19 Lessons from 2019

Emily Woodhouse Adventure Careers, Comment and Opinion, Living Adventurously, Practical Advice, Writing

Twenty nineteen has been a huge year for me. It has been extreme in every sense and I feel like I’ve been levelling up in a computer game. But, finally, the year is drawing to a close. It’s starting to feel like a slow down and glide to the end, rather than a sprint finish!

With that in mind, I’m feeling rather reflective. Not in the glow-in-the-dark sense, but in a looking back and considering this mammoth year… and what I’ve learnt from it. So, if you’re curious, settle down with a blanket, a mug of mulled apple juice and we’ll begin.


1. If you can’t change it, make it a feature

This is a way of thinking that I’ve used for a while in other areas (silly drawings, I’m looking at you!). But I think it has some interesting applications to adventure. For example, many people give reasons why they can’t do something: not enough time, not enough money, too old, too young, female, born on the third Wednesday of a month… You could very easily let these obstacles get in the way of you ever starting. Or, you could embrace the obstacle. Sing and dance about that obstacle. Then all of a sudden it becomes a feature, not a problem. Ask any microadventurer or 5-9er or weekend warrior. Look for people who have turned your obstacle into the key part of their expedition, for example:

2. Adventure is an art

I don’t mean that in the sense of “Adventure is not a science”. What I mean is that an adventurer sits in a room with artists. Musicians, authors and photographers all create around a theme. So do adventurers. You are coming up with an interesting premise and then going out an living that journey. Some might even say it’s the virtual reality version of reading (or writing) a book or film!

3. Just because you can do it doesn’t mean you should

I have shiny object syndrome with adventures. This year I have been away on something adventurous once a month. Once a month! It has been both epic and absolutely bonkers. Although completely wonderful in some respects, by saying yes to loads of little things I’ve sacrificed bigger projects.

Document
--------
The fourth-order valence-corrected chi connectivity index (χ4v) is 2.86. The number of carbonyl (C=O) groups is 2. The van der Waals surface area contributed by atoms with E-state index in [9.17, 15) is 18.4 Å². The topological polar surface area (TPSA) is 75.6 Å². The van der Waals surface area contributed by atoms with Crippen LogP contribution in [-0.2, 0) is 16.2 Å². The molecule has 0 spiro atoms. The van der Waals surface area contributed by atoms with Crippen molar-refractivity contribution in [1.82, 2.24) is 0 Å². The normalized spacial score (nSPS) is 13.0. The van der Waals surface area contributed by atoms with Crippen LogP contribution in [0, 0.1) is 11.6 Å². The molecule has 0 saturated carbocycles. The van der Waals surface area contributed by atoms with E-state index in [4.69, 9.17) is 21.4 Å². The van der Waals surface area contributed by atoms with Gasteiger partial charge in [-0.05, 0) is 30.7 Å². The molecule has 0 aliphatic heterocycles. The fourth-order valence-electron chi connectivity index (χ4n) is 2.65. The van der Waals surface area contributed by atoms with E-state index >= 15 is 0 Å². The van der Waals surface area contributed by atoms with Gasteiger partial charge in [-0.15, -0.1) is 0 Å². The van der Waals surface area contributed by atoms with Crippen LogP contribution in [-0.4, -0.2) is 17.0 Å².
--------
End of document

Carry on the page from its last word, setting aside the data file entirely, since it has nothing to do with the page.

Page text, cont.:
This could go under any category really. Try apply it to other things in your life, not just adventure.

4. It is very possible to get a career in adventure

From the outside, a career in the adventure industry looked like a distant star. Only a small number of people do it and specifically, in my head, those people were all outdoor instructors. But if you don’t want to spend all day every day outside, if you don’t have the qualifications then you’re out of luck. Spoiler alert: this is completely wrong.

It is very possible to get a job in adventure. Because adventure isn’t all about being the guide for a group. Companies that sell things to do with adventure – be that trips, gear, books, apps, insurance – all have to get their staff somewhere. They do not only hire outdoor instructors! They want marketers and writers and accountants and developers and anything else the company next door would have. But they want people who do that and love adventure. Your skills may be way more transferable than you think.

5. In the outdoors we don’t live and learn

We learn and try not to die in the process. Although I haven’t had any near death experiences this year (thankfully!) I’ve had some food for thought about safety, danger, risk and development. Have a read of Winter Week in Scotland and A Slovenian Epic: Solo in the Julian Alps.

I was talking to some young guys (verging on 18) about going off on solo walks for first time. In the end I realised that what I could say boiled down to two things: accept the risks and try not to die. Sure I told them all the practical stuff about leaving someone a route card, checking in, trying to cover yourself in emergencies. But basically they have all the skills and knowledge, they just need to accept the risk: the buck stops with them.